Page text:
Your partner in precision urethane-based technology from prototype to production.

Your partner in precision urethane-based technology from prototype to production.

MPC  Polyurethane Knowledge Center

Polyester vs. Polyether?

Polyurethanes come in many forms, including polyester and polyether. These versatile materials can be formulated to offer a wide range of physical properties, making thermoset polyurethanes a great option for many applications. Choosing the right type of polyurethane starts with understanding how the material's chemical composition can affect your product's performance and durability. So, which one do you choose? Below is a comparison of both ester and ether polyurethanes along with information to help you make important material decisions in product design.

Back to Polyurethane Basics

Polyurethanes are formed through a chemical reaction between a polyol and isocyanate. Generally, thermoset polyurethanes can be composed of TDI or MDI backbones, with ester or ether chemical bonds. Ester polyurethanes include two oxygen atoms and two carbon atoms to complete its chemical structure, while, ether polyurethanes includes only one oxygen and two carbon atoms. Each combination of backbones and chemical bonds will display different physical properties in the resulting material. For more information about thermoset polyurethanes and how they compare to thermoplastics, click here.

Difference Between Ester and Ether Polyurethanes

The physical properties and environmental conditions in an application will dictate the right material for a product. Polyester and polyether polyurethanes offer similar durometer ranges, however, they differ in many other properties. As an example, the table below includes physical properties in which each type of polyurethane performs better:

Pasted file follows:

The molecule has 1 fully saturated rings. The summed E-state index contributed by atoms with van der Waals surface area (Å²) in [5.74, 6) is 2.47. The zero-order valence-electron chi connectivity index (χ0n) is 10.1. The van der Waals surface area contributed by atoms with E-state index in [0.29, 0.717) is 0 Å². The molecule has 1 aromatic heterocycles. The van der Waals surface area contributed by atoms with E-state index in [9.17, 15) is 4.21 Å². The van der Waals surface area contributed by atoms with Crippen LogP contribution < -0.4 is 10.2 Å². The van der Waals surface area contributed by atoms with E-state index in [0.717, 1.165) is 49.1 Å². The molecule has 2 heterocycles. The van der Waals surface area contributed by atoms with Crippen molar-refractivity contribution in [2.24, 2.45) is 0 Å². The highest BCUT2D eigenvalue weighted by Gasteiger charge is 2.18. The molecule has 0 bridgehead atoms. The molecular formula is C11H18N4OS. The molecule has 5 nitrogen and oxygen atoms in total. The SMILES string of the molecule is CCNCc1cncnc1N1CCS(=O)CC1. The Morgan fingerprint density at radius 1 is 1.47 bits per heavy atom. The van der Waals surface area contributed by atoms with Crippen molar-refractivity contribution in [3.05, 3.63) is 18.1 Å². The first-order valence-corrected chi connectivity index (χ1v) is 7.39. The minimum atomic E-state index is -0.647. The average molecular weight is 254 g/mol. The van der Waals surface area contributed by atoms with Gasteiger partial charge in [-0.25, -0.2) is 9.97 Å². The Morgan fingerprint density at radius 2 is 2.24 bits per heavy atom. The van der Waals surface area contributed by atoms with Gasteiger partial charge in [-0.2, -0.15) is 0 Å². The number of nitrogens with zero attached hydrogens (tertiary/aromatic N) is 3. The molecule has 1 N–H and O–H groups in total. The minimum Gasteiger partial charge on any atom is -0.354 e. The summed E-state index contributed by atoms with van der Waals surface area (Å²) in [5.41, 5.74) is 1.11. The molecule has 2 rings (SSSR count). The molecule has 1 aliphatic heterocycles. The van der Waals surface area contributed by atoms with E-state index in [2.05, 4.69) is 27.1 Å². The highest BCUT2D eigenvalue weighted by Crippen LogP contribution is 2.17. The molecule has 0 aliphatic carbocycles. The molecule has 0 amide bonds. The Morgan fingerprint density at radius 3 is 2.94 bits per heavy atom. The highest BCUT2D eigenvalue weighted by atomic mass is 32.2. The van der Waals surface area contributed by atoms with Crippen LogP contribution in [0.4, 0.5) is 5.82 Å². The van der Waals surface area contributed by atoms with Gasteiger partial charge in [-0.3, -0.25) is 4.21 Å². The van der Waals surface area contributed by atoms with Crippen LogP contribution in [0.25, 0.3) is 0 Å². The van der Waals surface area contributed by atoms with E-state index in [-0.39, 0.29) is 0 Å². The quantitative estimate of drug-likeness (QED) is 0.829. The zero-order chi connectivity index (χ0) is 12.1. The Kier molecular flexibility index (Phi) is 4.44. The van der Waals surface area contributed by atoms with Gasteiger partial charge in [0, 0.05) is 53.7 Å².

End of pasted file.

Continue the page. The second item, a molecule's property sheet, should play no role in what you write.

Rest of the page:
Polyester Polyurethanes     

     Polyether Polyurethanes     

  • UV & wear resistant
  • Less prone to heat build-up 
  • Higher rebound
  • Shock absorption 
  • Higher tensile & tear strength 
  • Mold resistant

ether or ester

Designing with Ester and Ether Polyurethanes

Ester and ether polyurethanes display many differences in physical properties that can make or break your product's performance. For example, ethers tend to perform best in below freezing conditions, while esters can withstand higher temperatures longer. When designing with thermoset polyurethanes, it is critical to share details of the application, environment and chemicals your product & component will experience, along with the necessary physical properties, with your manufacturing partner.

Conclusion

Polyurethanes offer a diverse set of physical properties, both esters and ethers. Selecting the right material can sometimes be overwhelming. During the material selection process be sure to share details of your application and requirements with your polyurethane material experts and manufacturing partners.  To learn about MPC's unique ester and ether formulations, along with key physical properties, make sure to download our Durethane® data sheets.  

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Durethane polyurethane data sheets

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